Some of the key quotes include:
“Although the sector boasts a lot about listening to customers, this is largely not so,” says one independent business information consultant. “Customer consultation is often just going through the motions because it’s expected or it looks good.”
"Even the shortfalls in the content would not be so unpalatable if we were informed about them in advance, understood the rationale or had clearer information on what the content includes," a librarian at a leading law firm adds.
LexisNexis adds that it does face competitive pressures: "Content that was previously impossible to access without a premium subscription is now often available for free on the web. New open solutions have been developed and consumer expectations have risen dramatically."While this is hardly stuff that should shock the typical business information company executive it's indicative of the frankness that many of their customers are expressing to them - and of their own recognition that the business information industry is changing rapidly. Where a few years ago some usability enhancements on a search interface and a few new subscription sources could be touted as major enhancements by subscription database providers today these same improvements ring rather hollow in the ears of enterprise customers learning how to leverage Web technologies to get smarter faster than ever before. It's not even a matter of the bloom being off the rose: the rose of business information services is in danger of being uprooted altogether by enterprises in search of competitive advantages.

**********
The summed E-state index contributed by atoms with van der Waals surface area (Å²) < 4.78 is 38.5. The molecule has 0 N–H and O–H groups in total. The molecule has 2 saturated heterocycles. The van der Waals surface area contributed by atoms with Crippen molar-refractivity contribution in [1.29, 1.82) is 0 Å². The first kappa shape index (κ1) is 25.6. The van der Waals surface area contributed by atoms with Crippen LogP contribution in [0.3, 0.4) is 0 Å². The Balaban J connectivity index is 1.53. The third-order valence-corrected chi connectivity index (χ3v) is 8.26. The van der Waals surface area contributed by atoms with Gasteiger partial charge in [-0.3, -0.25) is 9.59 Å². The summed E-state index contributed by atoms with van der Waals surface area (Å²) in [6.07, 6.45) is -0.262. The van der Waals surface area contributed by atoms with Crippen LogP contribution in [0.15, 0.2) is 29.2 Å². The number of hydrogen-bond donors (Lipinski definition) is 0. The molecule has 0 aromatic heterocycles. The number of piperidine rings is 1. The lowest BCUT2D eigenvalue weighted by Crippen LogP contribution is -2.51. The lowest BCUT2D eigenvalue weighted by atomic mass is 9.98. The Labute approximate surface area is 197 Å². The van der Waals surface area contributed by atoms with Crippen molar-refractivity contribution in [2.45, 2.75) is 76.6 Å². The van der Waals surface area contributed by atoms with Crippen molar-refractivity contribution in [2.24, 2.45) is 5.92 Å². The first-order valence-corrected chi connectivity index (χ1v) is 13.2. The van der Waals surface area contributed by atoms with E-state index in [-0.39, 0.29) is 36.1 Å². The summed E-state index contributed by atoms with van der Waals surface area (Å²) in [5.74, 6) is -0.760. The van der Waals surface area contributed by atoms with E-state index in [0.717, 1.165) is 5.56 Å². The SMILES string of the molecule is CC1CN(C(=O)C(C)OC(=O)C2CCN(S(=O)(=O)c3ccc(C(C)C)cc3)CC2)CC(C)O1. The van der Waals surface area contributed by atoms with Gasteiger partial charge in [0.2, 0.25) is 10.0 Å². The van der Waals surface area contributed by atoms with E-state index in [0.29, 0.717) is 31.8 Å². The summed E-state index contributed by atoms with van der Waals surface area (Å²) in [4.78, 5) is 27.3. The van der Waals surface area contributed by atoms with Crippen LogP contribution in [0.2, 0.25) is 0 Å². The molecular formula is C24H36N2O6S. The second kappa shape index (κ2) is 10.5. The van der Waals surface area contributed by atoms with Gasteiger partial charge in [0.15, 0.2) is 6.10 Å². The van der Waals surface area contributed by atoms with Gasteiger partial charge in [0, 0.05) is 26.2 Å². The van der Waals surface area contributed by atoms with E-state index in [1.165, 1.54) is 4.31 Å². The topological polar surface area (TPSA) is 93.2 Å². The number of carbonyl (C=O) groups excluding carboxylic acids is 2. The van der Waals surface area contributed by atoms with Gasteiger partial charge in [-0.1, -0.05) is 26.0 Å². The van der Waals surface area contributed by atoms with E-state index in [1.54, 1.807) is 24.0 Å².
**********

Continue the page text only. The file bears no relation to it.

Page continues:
This is not all bad news for business information providers. In many instances companies like LexisNexis and Thomson are already all over this trend and moving aggressively into software services that can help to enable productivity and revenue generation for their clients. But the greater truth revealed by this rantish article and our own research is that the efficiencies of relational databases are being overcome quickly by the dominance of I.T. cultures in business information companies built around inflexible relational database technologies and the equally inflexible product design and support that results from these technologies. The result is cultures ill adapted to shed antiquated product concepts and to work more flexibly in Web-centric environment to deliver the products that users really want to use in ways that they want to use them.
You can do all the user interviews, surveys and focus groups that you want but if you're applying those insights to an outdated platform your ability to leverage those insights is not going to pay back the dividends that they should. Business information providers will continue to leverage existing relational databases profitably for some time to come, but at some point in the not too distant future they're likely to face the same crises faced by information giants such as Reuters as they realized that their allegiance to profitable but outdated platforms meant costly catch-ups in both product design and corporate culture in order to survive. It's time for business information companies to embrace user-driven content aggregation and generation technologies and to start enabling productivity benefits that may have little to do with how existing platforms are configured. There are many interesting trends in business information that hold out promise that this is going to happen, but timing will be everything.